Court Funding & Budget
The need for sufficient and stable funding of Florida’s courts is a constant one, but in recent years this need has become even more pressing. In its budget request for fiscal year 2013-14, the court system is asking the Legislature to invest in existing judicial branch resources – particularly court personnel and property.
Judges and court staff are committed to using resources as efficiently as possible and are always seeking innovative ways to use technology and take other steps that result in greater efficiency and enhanced performance.
That’s not to say court funding is about judges or courtrooms. Because it’s not. A clear view of court funding focuses on the individuals, families, and businesses who need the courts to achieve justice and resolve disputes. Florida’s state courts must be there to meet those needs when families and businesses come through the courthouse doors – as hundreds of thousands do every year.
Cuts in State Court Staffing Sustained net reductions since FY 2007/08: 246 positions.
Florida’s state courts are called upon to fairly and efficiently resolve cases that are important to individuals, families, businesses, and to our economy as a whole. Reductions in court staff affect the court system’s ability to process cases in a timely manner.
Florida’s court system receives less than 1% of the state’s total budget. But the recession that gripped the United States still forced significant cuts in court budgets and staff positions - even as Florida’s citizens and businesses turned to the courts in greater numbers.
Florida’s Court System Participated in the State’s Spending Reductions
A few years ago, the courts worked with the Legislature to avoid further cuts and a dedicated funding source was put into place, with revenue from court filing fees flowing into the State Courts Revenue Fund. However, heavy reliance on foreclosure filing fees as the principal source of revenue for the trust fund made the judicial branch budget susceptible to volatility beyond its control.
Some context: Florida’s courts typically generate more than $1 billion a year, which is enough to support court operations–if the revenue was spent that way. But a significant portion is spent on non-court programs and services. In order to stabilize funding for the court system, a workgroup of judges and clerks of court recommended changing the distribution of this $1 billion to pay first for the operation of the courts and clerks, through their legislatively authorized budgets, before funding non-court needs.
In the spring of 2012 the Legislature chose a different solution for restoring revenue stability for the courts: Most of the mortgage foreclosures filing fees were directed away from the court system’s trust fund and into the state’s general revenue fund. Because of its size, the general revenue fund can better withstand the volatile nature of the foreclosure filing fees. General revenue was then used as a primary funding source for the courts; the court system’s budget in the current fiscal year is comprised of about 75% general revenue. This change helped the courts avoid the cash flow problems that had caused problems in recent years. Also, since the court-related revenue flowing into the general revenue fund is roughly the same as the amount of general revenue appropriated to the courts, court users continue to pay for the court system.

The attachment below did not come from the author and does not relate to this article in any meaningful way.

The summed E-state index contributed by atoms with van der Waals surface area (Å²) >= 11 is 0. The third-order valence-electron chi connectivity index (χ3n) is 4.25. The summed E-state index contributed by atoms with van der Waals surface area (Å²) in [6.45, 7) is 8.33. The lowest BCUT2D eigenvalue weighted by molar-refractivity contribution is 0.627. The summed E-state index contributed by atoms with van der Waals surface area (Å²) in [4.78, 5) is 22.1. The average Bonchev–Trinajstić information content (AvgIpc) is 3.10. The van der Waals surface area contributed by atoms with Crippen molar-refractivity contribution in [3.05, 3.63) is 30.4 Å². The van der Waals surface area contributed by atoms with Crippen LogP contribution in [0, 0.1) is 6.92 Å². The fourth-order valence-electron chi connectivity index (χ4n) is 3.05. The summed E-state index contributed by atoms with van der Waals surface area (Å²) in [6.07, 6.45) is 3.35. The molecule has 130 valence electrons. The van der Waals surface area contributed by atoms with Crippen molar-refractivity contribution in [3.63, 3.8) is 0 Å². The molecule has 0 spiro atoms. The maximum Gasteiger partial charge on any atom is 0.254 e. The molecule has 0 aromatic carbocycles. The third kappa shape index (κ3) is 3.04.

The benefit derived from the efficient administration of justice is not limited to those who utilize the system for litigation, but is enjoyed by all those who would suffer if there were no such system. Stabilizing Revenues for the State Courts System and Clerks of Court: Recommendations of the Revenue Stabilization Workgroup, November 1, 2011
Stabilizing funding for the clerks of court remains an issue. As stated in the Revenue Stabilization Workgroup Report, “The work of the courts and clerks is inter-related and each entity depends on the other to provide access to the courts as provided for in Florida’s constitution.” Stable funding for this interdependent system remains a priority.
As we look to Fiscal Year 2013-14 the state courts system encourages the Legislature to invest in the existing resources of the system – especially personnel and property. The emphasis of the courts' legislative budget request for next year’s budget is to “invest in the investment” the state has already made in the judicial branch.